Thursday, September 11, 2014

Travel Thursday: At Maynooth, the National Seminary for Ireland

St. Mary's Church, across from the archway as I prepare to enter the grounds.
Located about twenty-five kilometres (15 miles) south of Dublin City, in the village of Maynooth, County Kildare, is the National Seminary for Ireland. Called Maynooth College and/or St. Patrick's College, the school was officially established as the Royal College of St. Patrick in 1795. It was here that my paternal grandfather's brother Michael was educated, taking the vows of the priesthood in 1918.

At the age of eighteen, Michael Joseph Geraghty began his religious education 29 September 1911, in the First University class of the seminary at Holy Cross College, Clonliffe. Leaving Holy Cross College, he was sent to complete his degree at the prestigious seminary of St. Patrick’s College, Maynooth.

Here, on 28 April 1918, at the age of 25 years, he was ordained Father Michael Joseph Geraghty by Bishop Patrick Morrisroe.

Through the archway on to the grounds.
Father Geraghty served in eight separate appointments for the Catholic church in the diocese of Dublin. In 1969 he was, in the words of the church, 'created a canon'. The last parish church at which Father Michael served is Our Lady of Dolours in Glasnevin. Very Reverend Michael Canon Geraghty died at Glasnevin on his 81st birthday, 3 May 1974 and is interred in the Prospect Cemetery at Glasnevin, Dublin.

Through the little door in the door,
my curiosity led me to follow someone inside.
At the age of thirteen, I first set eyes on St. Patrick's College at Maynooth, and it was mightily intimidating. Perhaps my discomfort was sparked by memories of family stories which characterize the Very Reverend Michael Canon Geraghty as disapproving, even spiteful (see A Saint and A Sinner: The lives of two brothers). My imagination created a picture of him raining down fire and brimstone upon his congregation, flailing arms, booming voice and all.

Perhaps it was my own childhood experiences of raging priests, but whatever the reason, fear of Father Michael created trepidation about visiting the place at which he was educated. Thankfully, the passage of time now makes St. Patrick's College at Maynooth appear only tranquil and beautiful rather than frightening. The buildings and grounds are deeply quiet and inspire contemplation, and it is tempting to imagine what life might have been like here for my granduncle.

Truth be told, I still feel slightly uneasy at the place. It didn't help that on the Sunday of this visit there was a deep grumbling within the clouds of the chalky grey sky; and, when I explained to the woman in the office that my granduncle had attended seminary school at Maynooth she was less than welcoming.

The halls which overlook the inner green space are lined with portraits of priests and bishops down through the ages.
I searched through them for an image of my grandfather's brother, Michael Canon Geraghty.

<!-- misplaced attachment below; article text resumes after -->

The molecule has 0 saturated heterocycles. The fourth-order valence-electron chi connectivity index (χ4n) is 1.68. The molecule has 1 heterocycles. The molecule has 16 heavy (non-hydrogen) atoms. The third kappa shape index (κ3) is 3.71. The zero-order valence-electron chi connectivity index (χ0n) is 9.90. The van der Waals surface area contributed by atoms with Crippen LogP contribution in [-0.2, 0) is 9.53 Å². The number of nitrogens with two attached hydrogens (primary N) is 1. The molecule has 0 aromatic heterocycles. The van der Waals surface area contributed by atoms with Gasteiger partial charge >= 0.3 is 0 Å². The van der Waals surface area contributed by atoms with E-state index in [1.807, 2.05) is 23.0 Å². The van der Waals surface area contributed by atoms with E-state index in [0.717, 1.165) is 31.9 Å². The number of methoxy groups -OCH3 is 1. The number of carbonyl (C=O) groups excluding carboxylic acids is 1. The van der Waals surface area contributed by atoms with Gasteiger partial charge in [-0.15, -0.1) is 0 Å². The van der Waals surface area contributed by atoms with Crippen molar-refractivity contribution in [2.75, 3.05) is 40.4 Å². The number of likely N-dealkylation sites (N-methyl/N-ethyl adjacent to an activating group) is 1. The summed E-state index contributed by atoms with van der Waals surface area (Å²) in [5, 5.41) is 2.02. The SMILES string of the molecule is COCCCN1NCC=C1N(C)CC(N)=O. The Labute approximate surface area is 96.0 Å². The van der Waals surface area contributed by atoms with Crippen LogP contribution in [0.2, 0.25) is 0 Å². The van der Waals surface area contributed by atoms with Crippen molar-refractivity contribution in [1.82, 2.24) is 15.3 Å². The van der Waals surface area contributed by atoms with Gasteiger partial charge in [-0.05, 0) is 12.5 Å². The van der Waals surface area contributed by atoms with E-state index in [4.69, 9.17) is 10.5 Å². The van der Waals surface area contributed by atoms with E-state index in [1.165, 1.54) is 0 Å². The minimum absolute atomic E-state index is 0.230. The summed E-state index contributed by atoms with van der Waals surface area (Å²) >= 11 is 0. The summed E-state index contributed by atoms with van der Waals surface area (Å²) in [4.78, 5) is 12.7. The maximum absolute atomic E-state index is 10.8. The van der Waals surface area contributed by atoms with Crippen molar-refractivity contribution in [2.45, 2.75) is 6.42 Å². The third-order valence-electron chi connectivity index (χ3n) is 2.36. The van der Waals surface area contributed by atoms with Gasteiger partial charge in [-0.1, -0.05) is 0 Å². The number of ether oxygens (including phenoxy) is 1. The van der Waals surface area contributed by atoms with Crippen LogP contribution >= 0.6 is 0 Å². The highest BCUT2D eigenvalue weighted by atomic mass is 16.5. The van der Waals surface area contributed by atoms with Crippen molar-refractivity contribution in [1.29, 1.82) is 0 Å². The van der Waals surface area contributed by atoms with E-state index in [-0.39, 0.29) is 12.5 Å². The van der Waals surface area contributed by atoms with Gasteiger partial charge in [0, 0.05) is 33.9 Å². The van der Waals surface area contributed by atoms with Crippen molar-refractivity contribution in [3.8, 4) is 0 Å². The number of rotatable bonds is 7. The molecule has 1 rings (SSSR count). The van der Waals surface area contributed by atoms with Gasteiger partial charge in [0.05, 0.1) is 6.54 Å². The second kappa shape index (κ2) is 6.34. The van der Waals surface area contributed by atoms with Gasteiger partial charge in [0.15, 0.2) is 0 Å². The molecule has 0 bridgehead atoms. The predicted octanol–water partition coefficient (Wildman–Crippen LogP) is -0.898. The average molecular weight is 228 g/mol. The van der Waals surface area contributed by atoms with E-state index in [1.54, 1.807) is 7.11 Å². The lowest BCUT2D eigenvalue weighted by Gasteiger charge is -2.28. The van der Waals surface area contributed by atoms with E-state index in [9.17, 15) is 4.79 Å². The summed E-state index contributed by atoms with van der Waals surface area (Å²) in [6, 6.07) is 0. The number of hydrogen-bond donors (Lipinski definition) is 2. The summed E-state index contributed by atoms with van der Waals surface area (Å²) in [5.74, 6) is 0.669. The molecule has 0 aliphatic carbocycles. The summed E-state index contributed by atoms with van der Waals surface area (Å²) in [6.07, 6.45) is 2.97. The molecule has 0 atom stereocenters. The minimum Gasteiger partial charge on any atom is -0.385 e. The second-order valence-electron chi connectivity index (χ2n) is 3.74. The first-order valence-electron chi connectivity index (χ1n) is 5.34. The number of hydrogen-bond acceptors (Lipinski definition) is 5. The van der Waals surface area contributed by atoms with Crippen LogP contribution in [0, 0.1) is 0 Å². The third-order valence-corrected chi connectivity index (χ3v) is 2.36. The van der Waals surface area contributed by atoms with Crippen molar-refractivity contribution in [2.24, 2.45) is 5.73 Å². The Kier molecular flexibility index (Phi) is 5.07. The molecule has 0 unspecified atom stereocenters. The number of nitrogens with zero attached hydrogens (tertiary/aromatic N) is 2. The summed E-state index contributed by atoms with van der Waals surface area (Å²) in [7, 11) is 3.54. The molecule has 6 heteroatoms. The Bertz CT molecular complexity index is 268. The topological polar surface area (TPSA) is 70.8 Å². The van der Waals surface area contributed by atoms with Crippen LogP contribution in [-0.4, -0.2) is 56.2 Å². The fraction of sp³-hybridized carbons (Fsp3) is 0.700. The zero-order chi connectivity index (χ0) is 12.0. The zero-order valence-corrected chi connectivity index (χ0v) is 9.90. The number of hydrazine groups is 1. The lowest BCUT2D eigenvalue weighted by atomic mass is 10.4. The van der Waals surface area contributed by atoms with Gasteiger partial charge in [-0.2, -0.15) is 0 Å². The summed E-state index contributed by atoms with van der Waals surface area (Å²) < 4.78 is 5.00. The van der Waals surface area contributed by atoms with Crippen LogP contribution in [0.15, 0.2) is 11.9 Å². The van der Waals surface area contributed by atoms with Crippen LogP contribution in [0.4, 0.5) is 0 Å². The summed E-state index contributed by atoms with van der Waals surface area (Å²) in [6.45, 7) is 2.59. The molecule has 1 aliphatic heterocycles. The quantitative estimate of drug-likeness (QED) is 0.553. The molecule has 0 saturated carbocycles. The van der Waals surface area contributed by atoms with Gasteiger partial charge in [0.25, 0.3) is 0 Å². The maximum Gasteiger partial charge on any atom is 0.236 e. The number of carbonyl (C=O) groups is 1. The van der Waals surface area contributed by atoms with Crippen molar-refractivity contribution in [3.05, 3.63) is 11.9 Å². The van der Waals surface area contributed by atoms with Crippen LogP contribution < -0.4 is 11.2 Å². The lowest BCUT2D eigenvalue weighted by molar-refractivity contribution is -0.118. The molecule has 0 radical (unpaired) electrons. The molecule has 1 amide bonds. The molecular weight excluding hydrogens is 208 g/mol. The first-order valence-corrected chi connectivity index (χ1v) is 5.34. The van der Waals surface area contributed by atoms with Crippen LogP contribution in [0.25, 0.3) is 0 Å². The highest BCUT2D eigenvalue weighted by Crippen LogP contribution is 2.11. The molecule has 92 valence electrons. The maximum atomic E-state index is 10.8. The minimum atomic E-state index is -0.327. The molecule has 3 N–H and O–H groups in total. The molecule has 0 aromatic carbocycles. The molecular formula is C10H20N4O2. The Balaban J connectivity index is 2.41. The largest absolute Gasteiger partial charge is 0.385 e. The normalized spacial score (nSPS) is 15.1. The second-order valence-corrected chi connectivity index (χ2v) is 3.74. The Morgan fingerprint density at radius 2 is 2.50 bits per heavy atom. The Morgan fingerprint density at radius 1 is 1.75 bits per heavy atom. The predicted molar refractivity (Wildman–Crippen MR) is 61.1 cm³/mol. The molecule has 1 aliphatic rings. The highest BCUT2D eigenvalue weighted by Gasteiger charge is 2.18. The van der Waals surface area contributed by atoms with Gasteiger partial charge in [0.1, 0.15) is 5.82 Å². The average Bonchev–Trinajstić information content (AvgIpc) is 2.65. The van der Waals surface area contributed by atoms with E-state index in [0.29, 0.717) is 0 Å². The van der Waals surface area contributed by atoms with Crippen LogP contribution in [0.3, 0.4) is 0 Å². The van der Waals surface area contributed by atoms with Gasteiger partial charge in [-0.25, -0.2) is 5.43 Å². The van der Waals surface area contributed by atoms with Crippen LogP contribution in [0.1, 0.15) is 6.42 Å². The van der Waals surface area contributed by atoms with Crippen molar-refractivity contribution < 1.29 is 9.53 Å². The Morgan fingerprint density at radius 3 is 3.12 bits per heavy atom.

Another hall of portraits, and no sign of the Very Reverend Geraghty.
At the back of the college, the entrance to the church.
Another rear view.
At the back of the college, a path through this enormous green leads to a gate which leads into a special space (see below).
This beautiful 'cathedral' of trees leads to the small cemetery used for the burial of clergy.
To view photographs I shot in 2012 which show the small cemetery at the end of this walk,
visit my cemetery blog, 'Over thy dead body'.
(*Click on images to view larger versions.)
©irisheyesjg2014.

4 comments:

  1. Especially from that last photograph, I can see where this would be a peaceful, contemplative setting. Overshadowed by your very understandable childhood memories, though, it's easy to see how you could react to this setting differently.

    I am so excited to tell you, Jennifer, that our family will be headed to Dublin ourselves in less than three weeks. Our daughter is already there at college, and it will be nice to visit with her. On this first visit to Ireland, though, we will be spending quite some time walking the same paths as our Irish ancestors--a contemplative journey of its own.

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    1. Thanks for your comments Jacqi; as always they are much appreciated. I wish you all good things on your trip to Ireland and many wonderful discoveries! I have been following along with your daughter's adventures in Cork at UCC, and hope your time with her is wonderful, as well. We have a family connection at UCC; my grandfather's brother Patrick was a professor there.

      Cheers to you and to your family,
      Jennifer

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  2. Beautiful photos and interesting that you have a connection to the seminary. Thank you for helping my friend Catherine. Also, I noticed you added quite a long books list.. Have you really read all of those books?

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    1. Thanks for your comments Charlotte; as always much appreciated. I wish I had had the fortune to meet the Very Reverend. My guess is he would have been a difficult but very interesting man. Thanks for your thanks; I am happy to do whatever I can for Catherine. Yes, the books list is quite long, not as long as my bibliographies for my history work, but I hope people find titles that interest them. (and yes I have read all of them).

      Cheers to you,
      Jennifer

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Cheers, Jennifer

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